Ukraine-owned Antonov Airlines has carried a civil telecommunication satellite on one of its AN-124-100-150 aircraft from Toulouse, France, to the US for Elon Musk’s SpaceX company.
The heavylift airline, Antonov Airlines a division of Antonov Company, headquartered in Kyiv, has been temporarily relocated to Leipzig, Germany to allow continued operation of its fleet of five AN-124-100 Ruslan aircraft with payloads of up to 150 tonnes. The Antonov Airlines base at Hostomel, near Kyiv, came under heavy bombardment at an early stage of the Russian invasion, resulting in the destruction of the unique Antonov 225 freighter.
The satellite was moved in cooperation with Bollore Logistics Space to the Nasa Shuttle Landing Facility in Titusville.
The cargo weighed a total of 50 tonnes including a special container measuring 14.69 m in length, 5.45 m in width, and 4.22 m in height, designed by Airbus Defence and Space specifically for moving safely these types of satellites to the Space Center.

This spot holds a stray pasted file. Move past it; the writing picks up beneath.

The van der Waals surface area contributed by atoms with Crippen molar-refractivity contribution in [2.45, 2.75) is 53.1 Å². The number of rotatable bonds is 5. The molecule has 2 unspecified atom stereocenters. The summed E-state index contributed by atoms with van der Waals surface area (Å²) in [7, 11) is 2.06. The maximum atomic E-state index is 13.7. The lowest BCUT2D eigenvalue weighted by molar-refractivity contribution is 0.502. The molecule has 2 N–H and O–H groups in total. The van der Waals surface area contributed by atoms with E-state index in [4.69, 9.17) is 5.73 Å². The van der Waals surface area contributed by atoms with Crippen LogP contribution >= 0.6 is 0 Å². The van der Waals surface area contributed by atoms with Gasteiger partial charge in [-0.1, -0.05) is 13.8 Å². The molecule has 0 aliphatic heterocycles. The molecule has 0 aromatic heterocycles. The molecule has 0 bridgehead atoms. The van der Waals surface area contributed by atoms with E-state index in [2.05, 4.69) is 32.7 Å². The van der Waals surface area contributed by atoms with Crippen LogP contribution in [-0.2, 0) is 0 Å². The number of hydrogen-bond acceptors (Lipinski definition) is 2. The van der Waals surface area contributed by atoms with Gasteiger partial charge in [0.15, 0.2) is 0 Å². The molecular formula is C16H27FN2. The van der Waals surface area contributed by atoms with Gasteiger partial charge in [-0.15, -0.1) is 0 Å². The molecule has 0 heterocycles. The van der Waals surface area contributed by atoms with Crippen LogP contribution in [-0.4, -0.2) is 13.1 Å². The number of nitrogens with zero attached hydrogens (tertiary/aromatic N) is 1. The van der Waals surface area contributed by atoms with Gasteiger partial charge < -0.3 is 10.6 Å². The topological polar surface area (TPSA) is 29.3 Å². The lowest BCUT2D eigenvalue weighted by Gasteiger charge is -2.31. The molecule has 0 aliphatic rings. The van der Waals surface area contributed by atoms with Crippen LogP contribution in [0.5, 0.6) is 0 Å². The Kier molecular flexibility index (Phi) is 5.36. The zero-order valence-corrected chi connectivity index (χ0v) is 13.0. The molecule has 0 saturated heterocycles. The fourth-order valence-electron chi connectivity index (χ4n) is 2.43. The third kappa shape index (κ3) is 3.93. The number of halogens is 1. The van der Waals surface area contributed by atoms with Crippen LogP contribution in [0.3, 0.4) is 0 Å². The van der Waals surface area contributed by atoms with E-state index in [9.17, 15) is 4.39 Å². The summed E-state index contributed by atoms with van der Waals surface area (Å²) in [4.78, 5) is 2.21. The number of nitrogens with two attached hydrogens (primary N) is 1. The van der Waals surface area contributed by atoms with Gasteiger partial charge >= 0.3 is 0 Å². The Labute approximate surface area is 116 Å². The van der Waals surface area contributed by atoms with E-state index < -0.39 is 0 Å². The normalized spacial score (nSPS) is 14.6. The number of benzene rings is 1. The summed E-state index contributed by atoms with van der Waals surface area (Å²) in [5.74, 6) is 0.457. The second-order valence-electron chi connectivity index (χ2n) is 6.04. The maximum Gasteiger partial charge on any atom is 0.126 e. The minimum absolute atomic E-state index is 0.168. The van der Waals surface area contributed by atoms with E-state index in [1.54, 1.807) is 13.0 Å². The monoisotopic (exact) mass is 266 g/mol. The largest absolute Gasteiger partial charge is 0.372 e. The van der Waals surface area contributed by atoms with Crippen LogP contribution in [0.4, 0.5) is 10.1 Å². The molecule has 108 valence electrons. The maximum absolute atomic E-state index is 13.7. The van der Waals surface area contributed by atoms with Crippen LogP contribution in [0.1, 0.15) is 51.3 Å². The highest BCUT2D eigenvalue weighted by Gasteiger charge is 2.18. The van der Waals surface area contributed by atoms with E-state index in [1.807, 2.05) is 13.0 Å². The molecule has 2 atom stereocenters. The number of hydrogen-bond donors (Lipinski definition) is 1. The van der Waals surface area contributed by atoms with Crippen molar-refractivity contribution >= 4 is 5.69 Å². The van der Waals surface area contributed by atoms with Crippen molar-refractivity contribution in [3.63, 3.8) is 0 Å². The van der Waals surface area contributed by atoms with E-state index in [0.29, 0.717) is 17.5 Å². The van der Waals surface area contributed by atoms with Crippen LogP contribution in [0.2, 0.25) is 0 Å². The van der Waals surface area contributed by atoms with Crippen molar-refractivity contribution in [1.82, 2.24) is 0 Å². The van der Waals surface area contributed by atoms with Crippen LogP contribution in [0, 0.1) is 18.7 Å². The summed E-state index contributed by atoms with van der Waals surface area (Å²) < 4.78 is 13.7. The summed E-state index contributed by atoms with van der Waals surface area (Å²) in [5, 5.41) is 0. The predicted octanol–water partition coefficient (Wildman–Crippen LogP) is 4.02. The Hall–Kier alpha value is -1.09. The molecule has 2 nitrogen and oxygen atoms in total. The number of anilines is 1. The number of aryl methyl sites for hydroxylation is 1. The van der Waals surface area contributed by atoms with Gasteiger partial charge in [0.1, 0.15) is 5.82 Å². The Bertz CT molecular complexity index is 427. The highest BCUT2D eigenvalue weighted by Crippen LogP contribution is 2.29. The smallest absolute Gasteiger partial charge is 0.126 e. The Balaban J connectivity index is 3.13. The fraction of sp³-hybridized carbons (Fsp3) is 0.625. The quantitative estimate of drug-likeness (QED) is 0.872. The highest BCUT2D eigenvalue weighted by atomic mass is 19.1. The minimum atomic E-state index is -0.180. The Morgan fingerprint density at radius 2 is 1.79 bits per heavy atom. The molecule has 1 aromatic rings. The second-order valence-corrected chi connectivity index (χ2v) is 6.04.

The SpaceX programme is developing the Starlink communications system which has played a vital role in Ukraine’s battle with Putin’s forces.
Bollore Logistics projects department manager, Yorann Marc, said: “As permanent users of this type of aircraft, we are pleased to welcome the “Ruslan” on the market to perform the sensitive transports like the movement of the satellites to the different launch pads. The communication channel stayed always active in last months, and we were impressed by Antonov Airlines agility to maintain continuity of service after painful events occurred their home-base in Hostomel.”
Antonov Airlines commercial executive, Sergii Bilozerov, added: “The expertise of the Antonov Airlines technical crew and engineers guarantees the smooth and efficient transport of this delicate and unique cargo. An external crane in conjunction with the onboard crane and winch of the AN-124-100-150 was used to load and unload the container CTH04, as well as special loading equipment designed and manufactured by Antonov’s in-house engineers.”